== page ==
In 1278 an abbot went on a pilgrimage to the Holy Land. Whilst there he visited what was believed to be the site of the crucifixion and collected a jar of soil. He brought this holy soil back to Sedlac, in what is now the Czech Republic, and spread it over the local cemetery. The cemetery began to be regarded as sacred land and many people wished to be buried there. By 1318 over 30,000 bodies were buried in Sedlac cemetery. The Black Death did wonders for trade. In 1511 a monk began collecting bones from the cemetery and placing them in the crypt.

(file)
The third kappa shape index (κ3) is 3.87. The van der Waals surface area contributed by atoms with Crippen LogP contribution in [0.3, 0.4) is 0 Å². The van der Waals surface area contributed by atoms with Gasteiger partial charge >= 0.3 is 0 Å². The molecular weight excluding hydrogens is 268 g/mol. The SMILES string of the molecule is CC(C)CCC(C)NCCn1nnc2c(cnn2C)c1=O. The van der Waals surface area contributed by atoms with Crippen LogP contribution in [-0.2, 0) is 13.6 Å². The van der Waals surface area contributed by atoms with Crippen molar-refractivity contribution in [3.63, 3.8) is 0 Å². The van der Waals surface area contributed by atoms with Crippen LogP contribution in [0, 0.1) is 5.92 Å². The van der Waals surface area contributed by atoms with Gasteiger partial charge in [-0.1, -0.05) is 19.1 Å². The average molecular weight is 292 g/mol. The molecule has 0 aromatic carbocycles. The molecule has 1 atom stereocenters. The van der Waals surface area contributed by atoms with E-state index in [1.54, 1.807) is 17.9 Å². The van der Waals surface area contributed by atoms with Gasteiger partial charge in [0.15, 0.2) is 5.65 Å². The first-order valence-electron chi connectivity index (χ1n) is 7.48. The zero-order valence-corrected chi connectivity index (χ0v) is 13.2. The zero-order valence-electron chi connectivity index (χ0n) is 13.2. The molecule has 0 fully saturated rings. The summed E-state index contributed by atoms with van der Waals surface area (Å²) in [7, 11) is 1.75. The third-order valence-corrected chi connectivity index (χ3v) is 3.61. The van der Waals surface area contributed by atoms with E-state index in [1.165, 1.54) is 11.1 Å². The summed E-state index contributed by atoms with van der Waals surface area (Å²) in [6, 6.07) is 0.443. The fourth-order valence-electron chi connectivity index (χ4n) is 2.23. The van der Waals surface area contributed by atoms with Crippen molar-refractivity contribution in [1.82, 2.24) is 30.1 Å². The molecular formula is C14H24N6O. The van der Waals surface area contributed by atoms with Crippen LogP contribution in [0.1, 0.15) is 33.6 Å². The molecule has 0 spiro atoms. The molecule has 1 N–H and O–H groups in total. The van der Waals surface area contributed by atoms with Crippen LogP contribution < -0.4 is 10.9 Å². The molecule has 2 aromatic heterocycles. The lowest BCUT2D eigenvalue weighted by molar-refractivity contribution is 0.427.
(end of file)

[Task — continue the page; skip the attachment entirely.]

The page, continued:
By 1870 there were 40,000 sets of bones in the crypt and a local woodcarver was given the task of decorating the inside of the chapel with human bones. The result is what must be the macabre place in Europe.
Sedlac is on the outskirts of the Czech town of Kunta Hora. In the 13th century Kunta Hora produced most of Europe’s silver and has many remnants of its prosperous past. Both Sedlac and Kunta Hora have been designated as World Heritage sites by UNESCO.